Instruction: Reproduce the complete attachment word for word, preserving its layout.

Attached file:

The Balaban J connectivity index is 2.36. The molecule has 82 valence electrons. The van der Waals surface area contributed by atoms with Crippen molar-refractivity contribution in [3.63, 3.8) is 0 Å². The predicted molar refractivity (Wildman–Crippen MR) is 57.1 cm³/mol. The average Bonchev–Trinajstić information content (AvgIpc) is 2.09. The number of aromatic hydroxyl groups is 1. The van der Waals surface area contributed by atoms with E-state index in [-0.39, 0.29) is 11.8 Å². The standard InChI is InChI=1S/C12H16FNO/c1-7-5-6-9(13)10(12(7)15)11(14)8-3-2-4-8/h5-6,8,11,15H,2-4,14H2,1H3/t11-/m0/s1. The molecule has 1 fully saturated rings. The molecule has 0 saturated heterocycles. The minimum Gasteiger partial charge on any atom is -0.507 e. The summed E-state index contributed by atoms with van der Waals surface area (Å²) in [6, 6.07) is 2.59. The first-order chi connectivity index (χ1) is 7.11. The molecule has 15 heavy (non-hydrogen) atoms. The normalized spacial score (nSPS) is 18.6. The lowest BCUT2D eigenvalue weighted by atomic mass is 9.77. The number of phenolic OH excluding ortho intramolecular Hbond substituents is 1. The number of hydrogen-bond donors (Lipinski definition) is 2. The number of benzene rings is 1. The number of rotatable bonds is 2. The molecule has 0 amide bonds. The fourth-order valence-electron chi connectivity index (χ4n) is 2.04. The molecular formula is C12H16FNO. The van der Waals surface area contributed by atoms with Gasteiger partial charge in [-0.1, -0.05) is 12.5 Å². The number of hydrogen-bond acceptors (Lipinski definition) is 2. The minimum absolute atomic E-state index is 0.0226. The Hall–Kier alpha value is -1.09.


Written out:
The Balaban J connectivity index is 2.36. The molecule has 82 valence electrons. The van der Waals surface area contributed by atoms with Crippen molar-refractivity contribution in [3.63, 3.8) is 0 Å². The predicted molar refractivity (Wildman–Crippen MR) is 57.1 cm³/mol. The average Bonchev–Trinajstić information content (AvgIpc) is 2.09. The number of aromatic hydroxyl groups is 1. The van der Waals surface area contributed by atoms with E-state index in [-0.39, 0.29) is 11.8 Å². The standard InChI is InChI=1S/C12H16FNO/c1-7-5-6-9(13)10(12(7)15)11(14)8-3-2-4-8/h5-6,8,11,15H,2-4,14H2,1H3/t11-/m0/s1. The molecule has 1 fully saturated rings. The molecule has 0 saturated heterocycles. The minimum Gasteiger partial charge on any atom is -0.507 e. The summed E-state index contributed by atoms with van der Waals surface area (Å²) in [6, 6.07) is 2.59. The first-order chi connectivity index (χ1) is 7.11. The molecule has 15 heavy (non-hydrogen) atoms. The normalized spacial score (nSPS) is 18.6. The lowest BCUT2D eigenvalue weighted by atomic mass is 9.77. The number of phenolic OH excluding ortho intramolecular Hbond substituents is 1. The number of hydrogen-bond donors (Lipinski definition) is 2. The number of benzene rings is 1. The number of rotatable bonds is 2. The molecule has 0 amide bonds. The fourth-order valence-electron chi connectivity index (χ4n) is 2.04. The molecular formula is C12H16FNO. The van der Waals surface area contributed by atoms with Gasteiger partial charge in [-0.1, -0.05) is 12.5 Å². The number of hydrogen-bond acceptors (Lipinski definition) is 2. The minimum absolute atomic E-state index is 0.0226. The Hall–Kier alpha value is -1.09.